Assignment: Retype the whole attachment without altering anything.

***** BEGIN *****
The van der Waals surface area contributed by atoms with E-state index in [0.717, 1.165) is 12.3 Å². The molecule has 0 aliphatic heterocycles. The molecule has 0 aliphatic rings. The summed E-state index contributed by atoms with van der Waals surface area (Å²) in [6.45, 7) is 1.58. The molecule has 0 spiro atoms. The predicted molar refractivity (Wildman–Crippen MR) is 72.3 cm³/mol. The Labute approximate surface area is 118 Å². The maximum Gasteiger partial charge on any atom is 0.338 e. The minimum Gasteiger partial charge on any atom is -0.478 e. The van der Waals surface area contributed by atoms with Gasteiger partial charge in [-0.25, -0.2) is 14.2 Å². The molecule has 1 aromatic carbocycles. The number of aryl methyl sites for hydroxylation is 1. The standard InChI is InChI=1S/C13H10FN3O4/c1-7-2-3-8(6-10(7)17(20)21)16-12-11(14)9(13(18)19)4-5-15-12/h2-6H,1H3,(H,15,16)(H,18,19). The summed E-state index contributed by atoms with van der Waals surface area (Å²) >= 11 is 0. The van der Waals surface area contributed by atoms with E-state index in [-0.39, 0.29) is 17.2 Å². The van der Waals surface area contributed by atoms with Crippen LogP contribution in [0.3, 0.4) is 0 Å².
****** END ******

The van der Waals surface area contributed by atoms with E-state index in [0.717, 1.165) is 12.3 Å². The molecule has 0 aliphatic heterocycles. The molecule has 0 aliphatic rings. The summed E-state index contributed by atoms with van der Waals surface area (Å²) in [6.45, 7) is 1.58. The molecule has 0 spiro atoms. The predicted molar refractivity (Wildman–Crippen MR) is 72.3 cm³/mol. The Labute approximate surface area is 118 Å². The maximum Gasteiger partial charge on any atom is 0.338 e. The minimum Gasteiger partial charge on any atom is -0.478 e. The van der Waals surface area contributed by atoms with Gasteiger partial charge in [-0.25, -0.2) is 14.2 Å². The molecule has 1 aromatic carbocycles. The number of aryl methyl sites for hydroxylation is 1. The standard InChI is InChI=1S/C13H10FN3O4/c1-7-2-3-8(6-10(7)17(20)21)16-12-11(14)9(13(18)19)4-5-15-12/h2-6H,1H3,(H,15,16)(H,18,19). The summed E-state index contributed by atoms with van der Waals surface area (Å²) >= 11 is 0. The van der Waals surface area contributed by atoms with E-state index in [-0.39, 0.29) is 17.2 Å². The van der Waals surface area contributed by atoms with Crippen LogP contribution in [0.3, 0.4) is 0 Å².